Rio Vista Gas Field

From Wikipedia, the free encyclopedia
Jump to navigation Jump to search
Location of the Rio Vista field in northern California. Other natural gas fields are shown in dark gray.

The Rio Vista Gas Field is a large natural gas field in the Sacramento–San Joaquin River Delta in northern California, adjacent to Rio Vista, California. Discovered in 1936, and in continuous operation since, it has produced over 3.6 trillion cubic feet (100 km3) of gas in its lifetime, and retains an estimated reserve of approximately 330 billion cubic feet (9.3×109 m3).[1] In 2008 alone, the most recent year for which data was available, it produced 18 billion cubic feet (510,000,000 m3) of gas. Spanning portions of three counties and covering over 29,000 acres (120 km2), it is the largest natural gas field in California, and one of the fifteen largest in the United States.[2][3][4]

As of 2009, the primary operator on the field was Rosetta Resources of Houston, Texas, which owned 171 of the field's 189 active wells. The remaining 18 were run by several smaller operators, including Towne Exploration, Royale Energy, and Tri-Valley Oil & Gas.[5]

Geographic setting[edit]

The gas field underlies portions of Solano, Sacramento, and Contra Costa Counties, in the bottomlands of the Sacramento – San Joaquin River Delta as well as some adjacent upland areas in the Montezuma Hills. The town of Rio Vista is entirely surrounded by the gas field, and the large 3000-home Trilogy retirement community, north of Rio Vista, is on the field's northern boundary. Additionally, the city of Isleton is on the gas field near its eastern border with the River Island Gas Field. Several state highways intersect the field, providing primary surface transportation through the area. California State Route 12 crosses the gas field from west to east, bridging the Sacramento and Mokelumne Rivers; and California State Routes 84 and 160 cross the field from north to south, with Route 160 built on levees much of the way.

Much of the field underlies islands in the Delta, some of which are accessible only by ferry. Included in the gas field are Bradford Island, Twitchell Island, Brannon Island, Andrus Island, and parts of Tyler, Sherman, and Decker Islands. Most of the land area within these islands – much of which is below sea level – consists of agricultural fields protected by levees constructed in the late 19th and early 20th centuries. Drilling and maintenance pads for the gas wells are interspersed among agricultural fields, recreational areas, vacation homes, and waterways. Elevations on the gas field range from around 180 feet (55 m) in the Montezuma Hills southwest of Rio Vista to around ten feet below sea level in parts of the Delta islands protected by levees. Ground has been slowly subsiding in these areas for decades, due to a combination of peat decomposition, groundwater removal, and compaction of the underlying geologic structures from which trillions of cubic feet of gas have been removed.[6]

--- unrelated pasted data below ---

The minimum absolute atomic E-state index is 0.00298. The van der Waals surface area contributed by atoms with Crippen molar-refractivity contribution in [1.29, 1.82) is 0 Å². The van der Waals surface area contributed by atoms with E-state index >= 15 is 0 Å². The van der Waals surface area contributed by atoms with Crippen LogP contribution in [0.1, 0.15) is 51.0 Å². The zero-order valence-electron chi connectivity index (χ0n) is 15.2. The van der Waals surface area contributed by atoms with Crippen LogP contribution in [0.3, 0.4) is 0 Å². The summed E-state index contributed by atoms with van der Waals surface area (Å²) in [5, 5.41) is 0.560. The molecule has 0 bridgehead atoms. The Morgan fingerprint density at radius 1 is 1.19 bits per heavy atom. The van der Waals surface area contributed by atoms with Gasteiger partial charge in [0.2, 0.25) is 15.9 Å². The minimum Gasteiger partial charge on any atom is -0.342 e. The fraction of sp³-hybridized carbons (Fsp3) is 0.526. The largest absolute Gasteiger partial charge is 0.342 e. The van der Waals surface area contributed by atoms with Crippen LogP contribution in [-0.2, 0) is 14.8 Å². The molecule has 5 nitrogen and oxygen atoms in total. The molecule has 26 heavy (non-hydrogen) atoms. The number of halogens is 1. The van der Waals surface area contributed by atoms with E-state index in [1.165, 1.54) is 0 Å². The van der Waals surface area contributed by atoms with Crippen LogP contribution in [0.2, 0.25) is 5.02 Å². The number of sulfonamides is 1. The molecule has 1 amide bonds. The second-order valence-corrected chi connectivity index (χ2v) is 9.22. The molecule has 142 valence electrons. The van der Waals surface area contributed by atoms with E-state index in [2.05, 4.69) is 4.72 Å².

Climate in the area is subhumid with hot, dry summers and cool, rainy winters, with all precipitation occurring as rain. Mean annual rainfall is 14 to 16 inches (410 mm). Freezes occur occasionally during the winter, with the freeze-free period encompassing 250 to 275 days. Drainage on the field is poor except in the Montezuma Hills, in which it is to the south and southeast towards the Sacramento River via ephemeral streams which dry up completely in the summer. Native vegetation types include bulrushes and cattails in the wetlands and annual grasslands on the hills.[7][8]


Rio Vista Gas Field Map

The Rio Vista field is within the Sacramento Basin, a large structural trough between the California Coast Ranges and Sierra Nevada, filled with up to 40,000 feet (12,000 m) of sediments deposited over tens of millions of years. Wide variations in porosity and permeability within these sedimentary rock layers, along with abundant structural and stratigraphic traps, have allowed for the formation of numerous natural gas reservoirs in the Basin. These reservoirs have filled with gas by slow accumulation, with gas migrating from distant source rock over millions of years. The Rio Vista, at the southern end of the Sacramento Basin, is the largest of these regional gas fields.[9]